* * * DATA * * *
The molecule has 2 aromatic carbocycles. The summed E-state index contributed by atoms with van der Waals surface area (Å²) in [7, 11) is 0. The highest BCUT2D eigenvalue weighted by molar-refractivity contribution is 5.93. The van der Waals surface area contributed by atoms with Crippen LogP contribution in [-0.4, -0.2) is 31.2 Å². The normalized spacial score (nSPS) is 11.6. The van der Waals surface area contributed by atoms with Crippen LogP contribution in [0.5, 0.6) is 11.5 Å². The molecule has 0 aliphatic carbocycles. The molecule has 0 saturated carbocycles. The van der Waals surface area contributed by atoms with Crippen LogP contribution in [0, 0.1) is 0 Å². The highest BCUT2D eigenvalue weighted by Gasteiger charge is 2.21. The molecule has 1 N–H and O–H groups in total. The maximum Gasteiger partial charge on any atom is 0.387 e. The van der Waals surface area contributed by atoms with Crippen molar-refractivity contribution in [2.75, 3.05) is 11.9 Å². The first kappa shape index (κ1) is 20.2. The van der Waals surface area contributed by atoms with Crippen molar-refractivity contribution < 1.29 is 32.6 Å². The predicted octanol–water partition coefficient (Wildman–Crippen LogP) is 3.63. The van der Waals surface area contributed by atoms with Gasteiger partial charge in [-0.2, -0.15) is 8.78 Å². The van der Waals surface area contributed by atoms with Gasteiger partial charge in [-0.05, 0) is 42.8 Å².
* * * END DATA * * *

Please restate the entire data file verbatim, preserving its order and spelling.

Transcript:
The molecule has 2 aromatic carbocycles. The summed E-state index contributed by atoms with van der Waals surface area (Å²) in [7, 11) is 0. The highest BCUT2D eigenvalue weighted by molar-refractivity contribution is 5.93. The van der Waals surface area contributed by atoms with Crippen LogP contribution in [-0.4, -0.2) is 31.2 Å². The normalized spacial score (nSPS) is 11.6. The van der Waals surface area contributed by atoms with Crippen LogP contribution in [0.5, 0.6) is 11.5 Å². The molecule has 0 aliphatic carbocycles. The molecule has 0 saturated carbocycles. The van der Waals surface area contributed by atoms with Crippen LogP contribution in [0, 0.1) is 0 Å². The highest BCUT2D eigenvalue weighted by Gasteiger charge is 2.21. The molecule has 1 N–H and O–H groups in total. The maximum Gasteiger partial charge on any atom is 0.387 e. The van der Waals surface area contributed by atoms with Crippen molar-refractivity contribution in [2.75, 3.05) is 11.9 Å². The first kappa shape index (κ1) is 20.2. The van der Waals surface area contributed by atoms with Crippen molar-refractivity contribution < 1.29 is 32.6 Å². The predicted octanol–water partition coefficient (Wildman–Crippen LogP) is 3.63. The van der Waals surface area contributed by atoms with Gasteiger partial charge in [-0.2, -0.15) is 8.78 Å². The van der Waals surface area contributed by atoms with Gasteiger partial charge in [-0.05, 0) is 42.8 Å².